by Sarah Feinberg, Features Editor
graphic by Emily Zhang
*names changed to protect students’ identities
After weeks of packing and practicing pieces for in-person auditions across the country, Zoe* completed over 16 auditions, each involving monologue, dance, interview and singing portions. With Baldwin Wallace, Pennsylvania State and Syracuse Universities as her top choices, Zoe said that she enjoyed learning about the schools through auditions.
“The energy of the room [was] a blessing. It’s nice to see people that I’ve only met on Zoom for the past two years in person at auditions,” she said.
While theater programs release rejection letters over the next several months, acceptances aren’t sent until mid-March. Zoe said that although the waiting period can be discouraging, it’s important to maintain a strong mindset.
“It’s a mental game of not letting rejections get you,” she said. “It’s [about] not attaching your hard work, your personality or your talent to rejections and focusing on the schools that care about you.”
When balancing applications and school work becomes overwhelming, Zoe said that prioritizing is vital.
“There’s so much to do at this stage in the process, especially for [Bachelor of Fine Arts applicants], so think about what’s most important and take the time you need to be mentally okay.”
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Evan* was accepted to the Art Institute of Chicago, Northeastern University, Parsons School of Design and Pratt Institute and was deferred from the University of Michigan. He said that he appreciates connecting with peers going through similar roller coasters of emotions.
“It’s nice to talk with my fellow seniors and know that they’re all going through the same thing,” he said. “In senior commons, there’s a rejection board where you can put up your rejections and give support to people who have gone through that as well. It’s nice to be in the same boat as others.”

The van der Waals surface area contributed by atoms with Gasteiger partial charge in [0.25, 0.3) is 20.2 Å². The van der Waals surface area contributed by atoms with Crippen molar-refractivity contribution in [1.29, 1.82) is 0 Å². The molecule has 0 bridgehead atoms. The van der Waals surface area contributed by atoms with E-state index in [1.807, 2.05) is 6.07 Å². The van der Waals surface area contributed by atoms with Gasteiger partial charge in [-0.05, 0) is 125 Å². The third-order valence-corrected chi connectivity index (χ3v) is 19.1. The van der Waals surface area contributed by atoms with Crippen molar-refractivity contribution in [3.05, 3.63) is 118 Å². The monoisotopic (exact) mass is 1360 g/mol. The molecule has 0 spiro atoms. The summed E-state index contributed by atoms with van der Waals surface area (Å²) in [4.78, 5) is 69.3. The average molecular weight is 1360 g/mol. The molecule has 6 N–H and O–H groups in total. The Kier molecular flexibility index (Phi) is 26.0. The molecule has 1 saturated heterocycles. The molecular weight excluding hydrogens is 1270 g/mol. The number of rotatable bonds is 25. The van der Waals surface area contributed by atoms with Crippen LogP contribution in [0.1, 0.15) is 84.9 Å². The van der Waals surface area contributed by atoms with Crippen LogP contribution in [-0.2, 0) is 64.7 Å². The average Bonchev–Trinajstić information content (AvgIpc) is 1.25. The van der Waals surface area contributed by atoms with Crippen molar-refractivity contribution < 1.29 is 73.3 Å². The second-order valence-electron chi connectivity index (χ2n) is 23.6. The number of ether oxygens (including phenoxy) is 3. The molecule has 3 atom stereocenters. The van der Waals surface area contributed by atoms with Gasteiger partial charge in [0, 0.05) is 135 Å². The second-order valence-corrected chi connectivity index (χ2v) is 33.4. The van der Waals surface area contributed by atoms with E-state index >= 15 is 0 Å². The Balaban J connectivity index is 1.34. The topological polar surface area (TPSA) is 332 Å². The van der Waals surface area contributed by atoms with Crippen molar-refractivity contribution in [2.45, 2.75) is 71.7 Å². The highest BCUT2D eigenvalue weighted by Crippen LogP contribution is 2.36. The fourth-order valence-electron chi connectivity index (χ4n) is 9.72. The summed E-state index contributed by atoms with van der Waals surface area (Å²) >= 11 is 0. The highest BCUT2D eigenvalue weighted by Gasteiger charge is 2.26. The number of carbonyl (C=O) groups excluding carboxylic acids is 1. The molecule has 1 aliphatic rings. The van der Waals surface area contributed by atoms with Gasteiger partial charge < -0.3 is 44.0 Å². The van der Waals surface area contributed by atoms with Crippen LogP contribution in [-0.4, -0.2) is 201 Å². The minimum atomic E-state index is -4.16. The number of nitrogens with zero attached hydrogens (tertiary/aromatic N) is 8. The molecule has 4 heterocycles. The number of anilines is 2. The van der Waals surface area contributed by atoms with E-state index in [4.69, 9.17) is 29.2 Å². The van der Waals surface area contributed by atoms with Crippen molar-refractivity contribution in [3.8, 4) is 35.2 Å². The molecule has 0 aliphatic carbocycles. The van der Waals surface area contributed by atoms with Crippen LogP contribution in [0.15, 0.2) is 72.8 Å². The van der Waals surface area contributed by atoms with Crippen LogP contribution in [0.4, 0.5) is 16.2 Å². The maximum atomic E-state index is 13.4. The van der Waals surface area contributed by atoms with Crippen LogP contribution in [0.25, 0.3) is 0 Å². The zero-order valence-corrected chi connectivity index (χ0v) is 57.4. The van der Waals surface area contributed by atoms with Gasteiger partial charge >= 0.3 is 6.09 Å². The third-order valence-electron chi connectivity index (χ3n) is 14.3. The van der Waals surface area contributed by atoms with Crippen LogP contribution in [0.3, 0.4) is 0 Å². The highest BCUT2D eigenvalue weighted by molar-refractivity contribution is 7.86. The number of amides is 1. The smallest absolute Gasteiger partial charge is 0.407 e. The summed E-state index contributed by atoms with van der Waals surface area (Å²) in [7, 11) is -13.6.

After completing around 15 pieces for his portfolio, Evan said that he creates his best work by remaining true to his identity.
“I hit my stride in terms of what I wanted to express,” he said. “Don’t look at what anyone else is doing because you’re going to be the most creative if you follow your interests.”
As Evan approaches the end of his college application journey, he said that he’s excited to expand his creativity in a college setting.
“These schools have a lot more equipment and resources as well as like-minded people who want to major in this subject,” he said. “I’m excited to learn a lot of new things and push myself in that interest.”
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Jared*, accepted to the University of Colorado Boulder, Worcester Polytechnic Institute and University of Massachusetts Amherst, deferred from the University of Michigan and rejected from Georgia Institute of Technology, will hear from Carnegie Mellon and Cornell Universities and Rochester Institute of Technology in April. Although rejections are discouraging, he said he is excited about his accepted schools’ offerings.
“Boulder has a beautiful campus. There’s hiking and skiing all year round, and the big mountains that you hear about are only an hour and a half away,” he said. “On top of that, their engineering program has a lot of research and development.”
After completing several college interviews, Jared said that it is important for students to stay genuine to themselves.
“Remember that you’re just having a conversation with another person so that they can get to know you better.”
As students receive their college admission decisions, Jared said that despite the stress that comes with the anticipation, maintaining a positive attitude is key to enjoying senior year.
“Try to stay relaxed,” he said. “We’ll all end up in a good spot no matter which way we go.”